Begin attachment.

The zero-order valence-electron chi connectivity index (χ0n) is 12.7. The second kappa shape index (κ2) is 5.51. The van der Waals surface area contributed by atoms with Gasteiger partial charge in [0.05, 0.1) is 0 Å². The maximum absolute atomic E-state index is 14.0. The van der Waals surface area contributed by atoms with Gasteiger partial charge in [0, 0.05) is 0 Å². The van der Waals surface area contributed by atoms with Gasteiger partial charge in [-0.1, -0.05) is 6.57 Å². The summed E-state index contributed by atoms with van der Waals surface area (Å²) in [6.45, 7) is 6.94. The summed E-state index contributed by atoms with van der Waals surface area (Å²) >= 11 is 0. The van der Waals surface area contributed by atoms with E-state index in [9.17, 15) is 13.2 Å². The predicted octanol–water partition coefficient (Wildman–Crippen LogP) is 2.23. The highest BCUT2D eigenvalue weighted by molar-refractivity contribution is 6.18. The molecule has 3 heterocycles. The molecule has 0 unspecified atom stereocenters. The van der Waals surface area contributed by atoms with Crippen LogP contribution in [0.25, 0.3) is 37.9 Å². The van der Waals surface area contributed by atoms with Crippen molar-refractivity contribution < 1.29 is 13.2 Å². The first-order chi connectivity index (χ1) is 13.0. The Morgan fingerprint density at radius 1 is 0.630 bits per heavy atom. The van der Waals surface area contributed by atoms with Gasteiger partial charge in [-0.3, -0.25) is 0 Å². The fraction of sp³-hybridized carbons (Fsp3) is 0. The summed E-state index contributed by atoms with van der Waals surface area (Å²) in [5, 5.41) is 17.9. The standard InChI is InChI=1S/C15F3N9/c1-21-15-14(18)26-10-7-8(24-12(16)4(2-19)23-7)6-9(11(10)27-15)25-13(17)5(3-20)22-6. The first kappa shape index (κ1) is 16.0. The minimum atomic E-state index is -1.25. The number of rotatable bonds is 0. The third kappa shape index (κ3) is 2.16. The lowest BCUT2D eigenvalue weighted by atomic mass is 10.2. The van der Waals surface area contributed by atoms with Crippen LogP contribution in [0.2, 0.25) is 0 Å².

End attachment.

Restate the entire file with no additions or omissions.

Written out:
The zero-order valence-electron chi connectivity index (χ0n) is 12.7. The second kappa shape index (κ2) is 5.51. The van der Waals surface area contributed by atoms with Gasteiger partial charge in [0.05, 0.1) is 0 Å². The maximum absolute atomic E-state index is 14.0. The van der Waals surface area contributed by atoms with Gasteiger partial charge in [0, 0.05) is 0 Å². The van der Waals surface area contributed by atoms with Gasteiger partial charge in [-0.1, -0.05) is 6.57 Å². The summed E-state index contributed by atoms with van der Waals surface area (Å²) in [6.45, 7) is 6.94. The summed E-state index contributed by atoms with van der Waals surface area (Å²) >= 11 is 0. The van der Waals surface area contributed by atoms with E-state index in [9.17, 15) is 13.2 Å². The predicted octanol–water partition coefficient (Wildman–Crippen LogP) is 2.23. The highest BCUT2D eigenvalue weighted by molar-refractivity contribution is 6.18. The molecule has 3 heterocycles. The molecule has 0 unspecified atom stereocenters. The van der Waals surface area contributed by atoms with Crippen LogP contribution in [0.25, 0.3) is 37.9 Å². The van der Waals surface area contributed by atoms with Crippen molar-refractivity contribution < 1.29 is 13.2 Å². The first-order chi connectivity index (χ1) is 13.0. The Morgan fingerprint density at radius 1 is 0.630 bits per heavy atom. The van der Waals surface area contributed by atoms with Gasteiger partial charge in [-0.3, -0.25) is 0 Å². The fraction of sp³-hybridized carbons (Fsp3) is 0. The summed E-state index contributed by atoms with van der Waals surface area (Å²) in [5, 5.41) is 17.9. The standard InChI is InChI=1S/C15F3N9/c1-21-15-14(18)26-10-7-8(24-12(16)4(2-19)23-7)6-9(11(10)27-15)25-13(17)5(3-20)22-6. The first kappa shape index (κ1) is 16.0. The minimum atomic E-state index is -1.25. The number of rotatable bonds is 0. The third kappa shape index (κ3) is 2.16. The lowest BCUT2D eigenvalue weighted by atomic mass is 10.2. The van der Waals surface area contributed by atoms with Crippen LogP contribution in [0.2, 0.25) is 0 Å².